Half of tenants displaced by Esquimalt apartment fire finally return home


“I’ve never been so happy to get back home in my whole life!” said Cathy Vares.

With new keys and stacks of months upon months of mail, residents of an Esquimalt apartment building ravaged by a fire are finally moving back in.

On April 7, flames quickly ripped through this Esquimalt apartment building. Crews scrambled to rescue the residents trapped on their fourth-floor balconies, but the blaze proved fatal by killing neighbor Judith Burke.

Since then for the many displaced tenants, where to stay and if they would ever be able to go home, has been up in the air.

“When you only got a few bags full, it’s not home, you know you’re living out a few suitcases, it’s just not home,” said Kevin Daniels.

“The uncertainty was the most difficult aspect of it,” said Imogen Cookie-Bailey.

But when emergency funding and provincial funding ran out, residents say Belmont Properties, the new owner of the apartment building, stepped up in a big way.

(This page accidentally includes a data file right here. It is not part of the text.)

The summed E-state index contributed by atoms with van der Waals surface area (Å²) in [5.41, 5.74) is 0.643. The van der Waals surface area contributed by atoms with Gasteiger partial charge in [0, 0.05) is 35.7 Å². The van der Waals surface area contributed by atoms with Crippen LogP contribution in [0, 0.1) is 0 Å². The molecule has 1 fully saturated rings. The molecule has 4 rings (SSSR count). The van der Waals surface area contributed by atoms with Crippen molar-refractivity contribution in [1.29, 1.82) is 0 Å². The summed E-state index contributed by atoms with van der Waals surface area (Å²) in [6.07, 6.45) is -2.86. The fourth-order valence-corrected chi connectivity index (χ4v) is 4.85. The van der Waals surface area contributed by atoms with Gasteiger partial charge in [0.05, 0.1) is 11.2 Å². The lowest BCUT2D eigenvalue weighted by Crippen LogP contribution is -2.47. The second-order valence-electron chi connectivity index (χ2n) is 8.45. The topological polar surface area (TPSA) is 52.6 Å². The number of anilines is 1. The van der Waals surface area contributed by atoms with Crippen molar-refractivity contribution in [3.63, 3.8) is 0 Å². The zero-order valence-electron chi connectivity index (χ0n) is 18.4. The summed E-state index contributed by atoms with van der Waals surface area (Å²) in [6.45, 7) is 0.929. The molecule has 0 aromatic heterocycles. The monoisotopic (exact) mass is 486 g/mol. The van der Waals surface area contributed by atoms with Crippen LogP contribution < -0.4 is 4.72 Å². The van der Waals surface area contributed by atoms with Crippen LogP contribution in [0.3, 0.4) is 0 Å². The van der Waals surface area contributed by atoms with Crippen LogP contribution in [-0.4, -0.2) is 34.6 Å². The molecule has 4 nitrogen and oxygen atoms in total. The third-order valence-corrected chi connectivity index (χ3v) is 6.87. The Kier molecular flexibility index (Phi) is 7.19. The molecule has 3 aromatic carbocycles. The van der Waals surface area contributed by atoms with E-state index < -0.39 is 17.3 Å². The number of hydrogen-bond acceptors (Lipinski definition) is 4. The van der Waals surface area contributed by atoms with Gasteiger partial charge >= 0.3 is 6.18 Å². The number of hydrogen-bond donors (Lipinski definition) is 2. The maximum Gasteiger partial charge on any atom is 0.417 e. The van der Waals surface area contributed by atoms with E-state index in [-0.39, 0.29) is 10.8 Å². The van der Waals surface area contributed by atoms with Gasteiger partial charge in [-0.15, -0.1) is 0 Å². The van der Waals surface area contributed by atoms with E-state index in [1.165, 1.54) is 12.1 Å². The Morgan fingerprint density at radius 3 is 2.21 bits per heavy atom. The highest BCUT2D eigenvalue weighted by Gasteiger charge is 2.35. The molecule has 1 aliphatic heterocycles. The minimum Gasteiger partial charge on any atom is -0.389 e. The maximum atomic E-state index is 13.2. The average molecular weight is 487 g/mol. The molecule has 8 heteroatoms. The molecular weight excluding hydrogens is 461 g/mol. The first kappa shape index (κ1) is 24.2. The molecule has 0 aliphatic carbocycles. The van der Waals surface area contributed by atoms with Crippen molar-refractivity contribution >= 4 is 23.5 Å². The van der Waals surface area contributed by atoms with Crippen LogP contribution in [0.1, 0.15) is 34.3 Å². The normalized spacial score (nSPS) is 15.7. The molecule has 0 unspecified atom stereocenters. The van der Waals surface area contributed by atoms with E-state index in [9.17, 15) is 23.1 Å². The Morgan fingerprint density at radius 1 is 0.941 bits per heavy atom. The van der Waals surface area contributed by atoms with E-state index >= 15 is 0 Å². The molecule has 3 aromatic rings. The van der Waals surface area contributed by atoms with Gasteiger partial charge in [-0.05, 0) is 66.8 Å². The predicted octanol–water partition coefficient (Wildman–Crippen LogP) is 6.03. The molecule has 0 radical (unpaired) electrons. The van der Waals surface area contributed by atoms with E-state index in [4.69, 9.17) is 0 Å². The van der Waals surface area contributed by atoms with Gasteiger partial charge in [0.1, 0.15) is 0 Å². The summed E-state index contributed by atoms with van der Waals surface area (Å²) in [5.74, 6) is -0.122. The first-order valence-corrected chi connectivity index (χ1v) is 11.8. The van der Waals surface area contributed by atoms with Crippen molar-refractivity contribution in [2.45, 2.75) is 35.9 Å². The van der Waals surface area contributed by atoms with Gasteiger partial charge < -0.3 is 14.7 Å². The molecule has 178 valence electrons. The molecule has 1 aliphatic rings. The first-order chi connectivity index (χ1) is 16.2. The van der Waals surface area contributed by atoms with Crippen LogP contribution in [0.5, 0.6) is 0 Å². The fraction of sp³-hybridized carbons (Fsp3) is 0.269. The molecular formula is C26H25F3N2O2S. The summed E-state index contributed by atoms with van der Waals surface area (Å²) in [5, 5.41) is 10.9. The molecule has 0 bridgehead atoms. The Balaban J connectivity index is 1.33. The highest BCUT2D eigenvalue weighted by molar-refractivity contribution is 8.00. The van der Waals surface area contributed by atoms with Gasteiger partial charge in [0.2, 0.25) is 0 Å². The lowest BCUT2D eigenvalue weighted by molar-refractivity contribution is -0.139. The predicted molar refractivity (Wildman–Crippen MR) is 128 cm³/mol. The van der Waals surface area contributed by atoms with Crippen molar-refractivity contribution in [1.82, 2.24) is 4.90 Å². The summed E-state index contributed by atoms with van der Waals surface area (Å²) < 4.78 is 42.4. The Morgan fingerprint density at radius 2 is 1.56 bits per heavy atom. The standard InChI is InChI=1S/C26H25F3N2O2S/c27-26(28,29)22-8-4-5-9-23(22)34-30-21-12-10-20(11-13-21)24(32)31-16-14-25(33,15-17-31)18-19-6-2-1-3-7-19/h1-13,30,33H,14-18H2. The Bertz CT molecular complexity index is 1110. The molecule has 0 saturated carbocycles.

“They put every one of us in hotels and motels the entire time we were gone,” said Cathy Vares.

“If we had anybody else, we wouldn’t have had a roof over any of our heads.”

The company even offering a gift on move-in day.

“Holy smokes! A $250 Thrifty’s card!” said Daniels.

“That’ll help, that’ll help.”

And local advocacy groups can’t remember another time where a landlord has shown such generosity.

“It’s always great to hear that tenants are well taken care of. Of course, we want to see that in every situation. It sounds like the tenants are really happy here and I hope other landlords will emulate this,” said Emily Rogers with the Together Against Poverty Society.

For those living on the east side of the building where the fire originated, the wait could be still 6 months to a year to be able to move back in.

Kori SidawayKori Sidaway

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